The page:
11:26-43 Solomon dies. His death is described using what will become the standard formula used for following kings. The 40 years of Solomon’s reign likely reflects the traditional length of a generation.
II. 1 Kings 12:1-16:34 Israel and Judah as Separate Kingdoms: Now the story becomes complicated because the text tells us about two kingdoms, Israel and Judah. As we read on, remember that Judah is the recipient of God’s promise to David and Israel is not.
A. 12:1-14:20 The Origin of the Kingdom of Israel:
12:1-24 Rehoboam’s Folly. Rehoboam is Solomon’s successor who rules over Israel (the Northern Tribes). Rehoboam’s actions are the human causes of the nation’s split into two kingdoms. The reader knows that Ahijah’s prophetic word is being fulfilled. Rehoboam foolishly ignores the advise of older wiser people (make some concessions for long term loyalty) and follows the poor advise of younger people. Scorpions probably referred to a cruel lash. In verse 16, the people have had enough. Rehoboam flees to Jerusalem and Jeroboam is installed as king. In verse 21 Rehoboam has Judah and the tribe of Benjamin (which has reappeared in the story line and wants to retake the other “houses”. A man of God tells him not to and Rehoboam obeys.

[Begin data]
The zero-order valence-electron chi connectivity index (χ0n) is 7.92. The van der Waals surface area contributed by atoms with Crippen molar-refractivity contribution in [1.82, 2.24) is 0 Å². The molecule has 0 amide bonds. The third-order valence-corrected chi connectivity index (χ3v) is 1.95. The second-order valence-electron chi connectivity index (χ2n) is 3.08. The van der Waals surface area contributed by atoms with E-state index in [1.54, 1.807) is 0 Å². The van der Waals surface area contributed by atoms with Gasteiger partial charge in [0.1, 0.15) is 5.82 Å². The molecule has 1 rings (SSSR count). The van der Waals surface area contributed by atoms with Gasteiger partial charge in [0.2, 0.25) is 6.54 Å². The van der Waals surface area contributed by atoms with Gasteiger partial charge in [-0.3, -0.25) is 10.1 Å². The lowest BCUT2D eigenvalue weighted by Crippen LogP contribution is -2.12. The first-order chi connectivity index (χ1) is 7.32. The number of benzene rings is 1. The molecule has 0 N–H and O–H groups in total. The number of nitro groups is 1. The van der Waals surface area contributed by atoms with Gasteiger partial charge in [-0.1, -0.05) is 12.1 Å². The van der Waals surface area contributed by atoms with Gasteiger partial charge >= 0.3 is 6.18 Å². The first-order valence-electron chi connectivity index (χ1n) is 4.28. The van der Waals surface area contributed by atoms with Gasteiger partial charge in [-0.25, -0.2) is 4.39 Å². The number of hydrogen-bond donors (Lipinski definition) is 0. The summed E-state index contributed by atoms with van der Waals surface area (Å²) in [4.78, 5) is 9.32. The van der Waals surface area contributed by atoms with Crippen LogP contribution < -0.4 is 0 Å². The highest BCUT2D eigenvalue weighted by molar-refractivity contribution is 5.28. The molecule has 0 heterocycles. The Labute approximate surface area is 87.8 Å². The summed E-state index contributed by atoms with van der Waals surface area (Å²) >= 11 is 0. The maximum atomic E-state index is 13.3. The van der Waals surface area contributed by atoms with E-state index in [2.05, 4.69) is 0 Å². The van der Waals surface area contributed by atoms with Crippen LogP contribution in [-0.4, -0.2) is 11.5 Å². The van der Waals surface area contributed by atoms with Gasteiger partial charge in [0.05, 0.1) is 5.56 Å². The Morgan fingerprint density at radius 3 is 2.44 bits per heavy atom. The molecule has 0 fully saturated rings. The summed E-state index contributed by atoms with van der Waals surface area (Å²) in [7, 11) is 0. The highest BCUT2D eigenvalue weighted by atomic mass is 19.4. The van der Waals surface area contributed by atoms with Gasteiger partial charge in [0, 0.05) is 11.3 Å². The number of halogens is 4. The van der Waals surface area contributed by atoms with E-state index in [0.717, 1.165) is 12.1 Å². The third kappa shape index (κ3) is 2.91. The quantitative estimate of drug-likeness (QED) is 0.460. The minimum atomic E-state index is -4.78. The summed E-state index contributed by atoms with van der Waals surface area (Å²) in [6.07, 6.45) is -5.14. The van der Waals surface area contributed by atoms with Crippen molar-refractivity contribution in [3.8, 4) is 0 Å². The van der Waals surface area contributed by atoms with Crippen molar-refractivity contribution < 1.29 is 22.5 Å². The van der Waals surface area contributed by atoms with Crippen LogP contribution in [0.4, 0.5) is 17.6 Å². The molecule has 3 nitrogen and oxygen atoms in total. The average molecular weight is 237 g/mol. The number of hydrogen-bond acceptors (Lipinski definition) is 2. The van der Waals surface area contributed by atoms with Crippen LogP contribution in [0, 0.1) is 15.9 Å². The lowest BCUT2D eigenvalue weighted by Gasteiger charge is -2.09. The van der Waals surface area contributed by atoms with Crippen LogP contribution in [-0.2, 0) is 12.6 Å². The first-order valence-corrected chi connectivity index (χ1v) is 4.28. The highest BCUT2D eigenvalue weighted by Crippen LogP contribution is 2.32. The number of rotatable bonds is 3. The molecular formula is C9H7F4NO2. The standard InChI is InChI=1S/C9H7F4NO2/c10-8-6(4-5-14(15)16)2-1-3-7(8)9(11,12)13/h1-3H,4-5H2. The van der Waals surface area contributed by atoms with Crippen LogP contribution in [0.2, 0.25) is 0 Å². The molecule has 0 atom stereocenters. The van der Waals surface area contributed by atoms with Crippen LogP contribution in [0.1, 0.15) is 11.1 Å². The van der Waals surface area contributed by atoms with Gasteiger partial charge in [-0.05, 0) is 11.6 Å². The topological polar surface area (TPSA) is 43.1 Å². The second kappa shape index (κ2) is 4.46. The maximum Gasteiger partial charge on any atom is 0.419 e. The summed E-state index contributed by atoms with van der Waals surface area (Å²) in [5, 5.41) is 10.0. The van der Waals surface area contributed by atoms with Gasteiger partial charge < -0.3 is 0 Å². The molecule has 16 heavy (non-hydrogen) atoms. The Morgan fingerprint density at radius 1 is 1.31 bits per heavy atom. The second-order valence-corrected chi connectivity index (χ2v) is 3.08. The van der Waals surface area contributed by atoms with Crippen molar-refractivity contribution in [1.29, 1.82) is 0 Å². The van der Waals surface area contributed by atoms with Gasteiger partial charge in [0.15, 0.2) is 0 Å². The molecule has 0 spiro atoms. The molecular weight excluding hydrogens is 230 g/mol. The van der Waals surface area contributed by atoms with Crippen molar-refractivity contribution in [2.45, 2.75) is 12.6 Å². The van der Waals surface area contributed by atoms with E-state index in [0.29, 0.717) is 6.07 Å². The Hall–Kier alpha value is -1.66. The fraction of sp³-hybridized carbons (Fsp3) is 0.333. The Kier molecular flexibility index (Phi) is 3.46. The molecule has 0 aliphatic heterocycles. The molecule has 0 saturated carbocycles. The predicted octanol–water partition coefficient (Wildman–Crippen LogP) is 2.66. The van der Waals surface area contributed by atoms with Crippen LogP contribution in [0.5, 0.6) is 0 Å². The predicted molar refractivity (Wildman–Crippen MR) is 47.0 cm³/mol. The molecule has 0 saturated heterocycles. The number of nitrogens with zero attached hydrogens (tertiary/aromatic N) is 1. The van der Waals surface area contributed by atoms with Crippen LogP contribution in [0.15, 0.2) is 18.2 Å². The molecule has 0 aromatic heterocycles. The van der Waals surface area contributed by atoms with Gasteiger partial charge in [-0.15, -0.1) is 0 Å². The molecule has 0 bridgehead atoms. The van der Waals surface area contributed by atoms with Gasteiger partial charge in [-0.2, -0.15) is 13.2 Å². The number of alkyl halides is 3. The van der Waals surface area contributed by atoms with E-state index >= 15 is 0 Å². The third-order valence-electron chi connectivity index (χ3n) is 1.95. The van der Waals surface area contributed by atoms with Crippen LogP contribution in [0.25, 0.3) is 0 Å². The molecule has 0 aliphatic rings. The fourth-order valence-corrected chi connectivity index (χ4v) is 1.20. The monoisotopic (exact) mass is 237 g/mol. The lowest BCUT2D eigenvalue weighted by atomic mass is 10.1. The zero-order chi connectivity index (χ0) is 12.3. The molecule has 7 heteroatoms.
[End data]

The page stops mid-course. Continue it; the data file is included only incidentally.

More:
12:25-33 Jeroboam’s Sin: Verses 25-26 are unusual. Typically, in Hebrew literature, we do not know what people are thinking. Jeroboam violates the law of Deuteronomy.He builds altars for sacrifice outside of Jerusalem. He makes images of golden calves. Jeroboam’s words in verse 28 are almost the same as Aaron’s words in Exodus 32. But Jeroboam says “gods” in v 28 which suggests polytheism as well. He also appoints priests from the wrong lineage and changes the religious calendar. Modern scholars think that Jeroboam was most likely following traditional Northern worship practices, but for the writers of Kings these are serious violations of the law. In a way Jeroboam functions as the prime example of wickedness in contrast to David the example of pious and obedient behavior.
13:1-10 God’s Word against Bethel: A man of God ( another prophet) prophesies the future reforms of Josiah. There is also the immediate sign of the affliction and healing Jeroboam. The prophet’s refusal to eat with Jeroboam may reflect a judgment against the king.